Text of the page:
“Protectionism is the crack cocaine of economics. We know that it gives you a high. But it can be super-deadly, economically speaking,”

The full interview is worth watching, which includes his views on the candidates: CNBC Fisher Interview


FOMC meeting:

Without the likes of Fisher, the Fed doesn’t have anyone that will oppose their positions, which are likely to remain Dovish. The Fed meets this week and will release a statement and any shift in their monetary policy.

I believe the Fed will NOT raise rates this meeting and will lower the expectations of raising rates for the year. Deflation pressure could be a concern again, as the ECB and Japan has taken another Dovish step forward lowering rates and printing more money. Additionally, the China slowdown and other economic data (minus the big three government headline numbers) has certainly raised a cause for concern. Yet, the Fed will offer optimism that the economy is improving.


Market Reaction:

  • Fed Doesn’t Raise Rates + more Dovish tone = Market Rally
  • Fed Raises Rates + more Hawkish tone = Market Sell-Off
  • Fed Doesn’t Raise Rates + ambiguous about the future = Market Confused and more Volatility.

The Fed is not going to raise rates this meeting, so I think there is a higher probability for a market rally. Yet, it is the tone of the Fed and how the market reads their message that can curtail any rally. We saw last week as the ECB cut rates and ramped up their money printing, the market initially rallied. Then the ECB President, Draghi, started talking and implied they would not cut rates anymore and offered a slightly “Hawkish” tone, the market then sold off quickly.

The market has three phases:

 

  1. Immediate Reaction based on ACTION! (example: Rate Hike / No Rate Hike)
  2. Short-term Reaction based on TONE and Perception! (example: Fed’s FOMC statement and/or Speech)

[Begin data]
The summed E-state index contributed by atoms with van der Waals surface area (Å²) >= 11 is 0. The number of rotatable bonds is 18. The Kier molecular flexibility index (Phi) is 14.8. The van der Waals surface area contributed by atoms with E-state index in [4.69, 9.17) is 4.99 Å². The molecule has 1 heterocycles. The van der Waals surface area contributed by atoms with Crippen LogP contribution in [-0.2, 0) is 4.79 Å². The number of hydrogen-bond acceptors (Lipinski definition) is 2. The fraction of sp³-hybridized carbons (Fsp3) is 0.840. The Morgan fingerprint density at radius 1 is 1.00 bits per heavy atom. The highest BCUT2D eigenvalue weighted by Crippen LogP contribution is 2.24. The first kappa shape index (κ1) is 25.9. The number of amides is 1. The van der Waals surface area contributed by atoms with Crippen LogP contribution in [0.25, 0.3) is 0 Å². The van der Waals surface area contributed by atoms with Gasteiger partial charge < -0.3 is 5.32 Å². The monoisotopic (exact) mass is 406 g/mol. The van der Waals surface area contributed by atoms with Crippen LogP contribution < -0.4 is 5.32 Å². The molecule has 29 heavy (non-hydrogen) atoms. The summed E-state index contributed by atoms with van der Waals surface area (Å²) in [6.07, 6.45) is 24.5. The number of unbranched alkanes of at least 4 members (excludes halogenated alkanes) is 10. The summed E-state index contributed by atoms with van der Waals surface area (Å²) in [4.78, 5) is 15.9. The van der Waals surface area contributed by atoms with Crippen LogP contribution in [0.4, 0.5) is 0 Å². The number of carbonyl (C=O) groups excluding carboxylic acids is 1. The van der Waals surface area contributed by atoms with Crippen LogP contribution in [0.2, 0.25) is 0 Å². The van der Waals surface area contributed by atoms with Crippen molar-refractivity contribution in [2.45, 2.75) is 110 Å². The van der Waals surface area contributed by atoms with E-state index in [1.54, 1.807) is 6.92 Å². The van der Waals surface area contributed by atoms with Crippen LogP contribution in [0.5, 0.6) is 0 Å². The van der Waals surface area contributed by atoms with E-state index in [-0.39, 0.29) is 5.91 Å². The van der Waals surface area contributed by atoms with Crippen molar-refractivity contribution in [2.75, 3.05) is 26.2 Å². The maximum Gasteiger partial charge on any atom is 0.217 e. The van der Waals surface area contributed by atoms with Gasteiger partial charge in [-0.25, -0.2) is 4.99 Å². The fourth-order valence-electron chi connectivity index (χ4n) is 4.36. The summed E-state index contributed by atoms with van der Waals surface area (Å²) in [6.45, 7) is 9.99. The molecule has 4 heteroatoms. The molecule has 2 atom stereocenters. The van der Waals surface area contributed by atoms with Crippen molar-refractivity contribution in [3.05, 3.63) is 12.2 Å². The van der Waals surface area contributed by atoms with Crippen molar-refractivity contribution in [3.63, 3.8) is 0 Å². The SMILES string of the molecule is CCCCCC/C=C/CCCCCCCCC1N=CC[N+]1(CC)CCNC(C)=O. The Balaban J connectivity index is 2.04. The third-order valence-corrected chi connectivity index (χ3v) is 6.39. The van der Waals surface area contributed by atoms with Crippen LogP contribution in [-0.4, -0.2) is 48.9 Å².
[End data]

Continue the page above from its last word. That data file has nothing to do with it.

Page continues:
3. Long-term Reaction based on MATH! (example: when action and words no longer make a difference).

Market Pricing a Rally, is it right?

The market is pricing in a Dovish Fed and a rally. The VIX is below 17 as of yesterday and the indices in general have rallied strongly back. The 10-year remains below 2% yield. Collectively the market from equities, volatility, and bonds is not pricing in a rate hike and believes the Fed will remain Dovish.


Support & Resistance

INDU 17,000 – 17,400
This is the range we should expect to see after the FOMC meeting on Wednesday. On the extremes this week we could see 16,800 or 17,600 before support/resistance kicks in.

NDX 4200 – 4500
The tech heavy index is certainly volatile. We could see a strong move higher or lower after the FOMC meeting.

SPX 1980 – 2060
The S&P 500 has made a strong move off the lows. With the FOMC meeting we could see the index rally to 2060 or fall back to 1980. At the extremes we could see 1940 and 2080.

RUT 1060 – 1120
The broader based Russell index is stalling a little after the rally. It needs to get solidly above 1100 on volume to show continued strength. 1060 looks like short-term support. I would watch the Russell index to get an idea of general market order flow, regardless of the narrower indices.


Expect Volatilty

The question is not whether the Fed is dovish or that they will not hike rates, the real question is can the Fed sell their Dovish tone to the market. If the market believes the Fed may still raise rates or has an ounce of Hawkish blood in them, we could be in for a volatility market. Draghi tried to sound Hawkish after cutting rates and printing more, the market didn’t know how to react.

I think the Fed will remain Dovish for the rest of the year and the Fed will certainly not do anything to rock the Democrats heading into an election year, they KNOW who put them in power. A Trump or GOP lead government means that when the governors terms are up – they are out.

I think we are in for more volatility rather than a trending market.